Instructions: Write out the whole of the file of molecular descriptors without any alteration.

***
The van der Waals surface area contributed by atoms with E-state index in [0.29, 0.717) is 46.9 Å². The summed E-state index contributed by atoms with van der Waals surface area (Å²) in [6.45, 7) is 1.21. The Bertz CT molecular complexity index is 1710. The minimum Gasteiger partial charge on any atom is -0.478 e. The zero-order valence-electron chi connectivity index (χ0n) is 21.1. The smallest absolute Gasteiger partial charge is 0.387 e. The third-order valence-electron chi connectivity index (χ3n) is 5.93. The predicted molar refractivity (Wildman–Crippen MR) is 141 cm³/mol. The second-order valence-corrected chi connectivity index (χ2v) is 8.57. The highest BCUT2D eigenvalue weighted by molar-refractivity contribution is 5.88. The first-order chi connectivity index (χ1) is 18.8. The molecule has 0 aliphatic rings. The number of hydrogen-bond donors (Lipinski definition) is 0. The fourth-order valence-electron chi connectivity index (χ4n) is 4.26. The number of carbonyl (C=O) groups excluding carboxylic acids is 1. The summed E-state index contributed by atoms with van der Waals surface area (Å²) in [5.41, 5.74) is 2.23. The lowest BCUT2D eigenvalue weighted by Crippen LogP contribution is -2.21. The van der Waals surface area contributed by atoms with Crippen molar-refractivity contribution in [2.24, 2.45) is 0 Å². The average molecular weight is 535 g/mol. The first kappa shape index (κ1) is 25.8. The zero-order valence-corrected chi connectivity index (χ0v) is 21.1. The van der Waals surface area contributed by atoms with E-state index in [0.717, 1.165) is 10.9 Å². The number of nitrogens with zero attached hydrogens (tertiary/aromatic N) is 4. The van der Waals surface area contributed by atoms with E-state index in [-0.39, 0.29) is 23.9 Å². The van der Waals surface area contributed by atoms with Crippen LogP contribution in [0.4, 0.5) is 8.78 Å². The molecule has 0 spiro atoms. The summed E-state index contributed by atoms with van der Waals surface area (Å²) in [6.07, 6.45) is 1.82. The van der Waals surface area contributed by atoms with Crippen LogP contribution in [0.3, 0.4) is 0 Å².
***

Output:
The van der Waals surface area contributed by atoms with E-state index in [0.29, 0.717) is 46.9 Å². The summed E-state index contributed by atoms with van der Waals surface area (Å²) in [6.45, 7) is 1.21. The Bertz CT molecular complexity index is 1710. The minimum Gasteiger partial charge on any atom is -0.478 e. The zero-order valence-electron chi connectivity index (χ0n) is 21.1. The smallest absolute Gasteiger partial charge is 0.387 e. The third-order valence-electron chi connectivity index (χ3n) is 5.93. The predicted molar refractivity (Wildman–Crippen MR) is 141 cm³/mol. The second-order valence-corrected chi connectivity index (χ2v) is 8.57. The highest BCUT2D eigenvalue weighted by molar-refractivity contribution is 5.88. The first-order chi connectivity index (χ1) is 18.8. The molecule has 0 aliphatic rings. The number of hydrogen-bond donors (Lipinski definition) is 0. The fourth-order valence-electron chi connectivity index (χ4n) is 4.26. The number of carbonyl (C=O) groups excluding carboxylic acids is 1. The summed E-state index contributed by atoms with van der Waals surface area (Å²) in [5.41, 5.74) is 2.23. The lowest BCUT2D eigenvalue weighted by Crippen LogP contribution is -2.21. The van der Waals surface area contributed by atoms with Crippen molar-refractivity contribution in [2.24, 2.45) is 0 Å². The average molecular weight is 535 g/mol. The first kappa shape index (κ1) is 25.8. The zero-order valence-corrected chi connectivity index (χ0v) is 21.1. The van der Waals surface area contributed by atoms with E-state index in [0.717, 1.165) is 10.9 Å². The number of nitrogens with zero attached hydrogens (tertiary/aromatic N) is 4. The van der Waals surface area contributed by atoms with E-state index in [-0.39, 0.29) is 23.9 Å². The van der Waals surface area contributed by atoms with Crippen LogP contribution in [0.4, 0.5) is 8.78 Å². The molecule has 0 spiro atoms. The summed E-state index contributed by atoms with van der Waals surface area (Å²) in [6.07, 6.45) is 1.82. The van der Waals surface area contributed by atoms with Crippen LogP contribution in [0.3, 0.4) is 0 Å².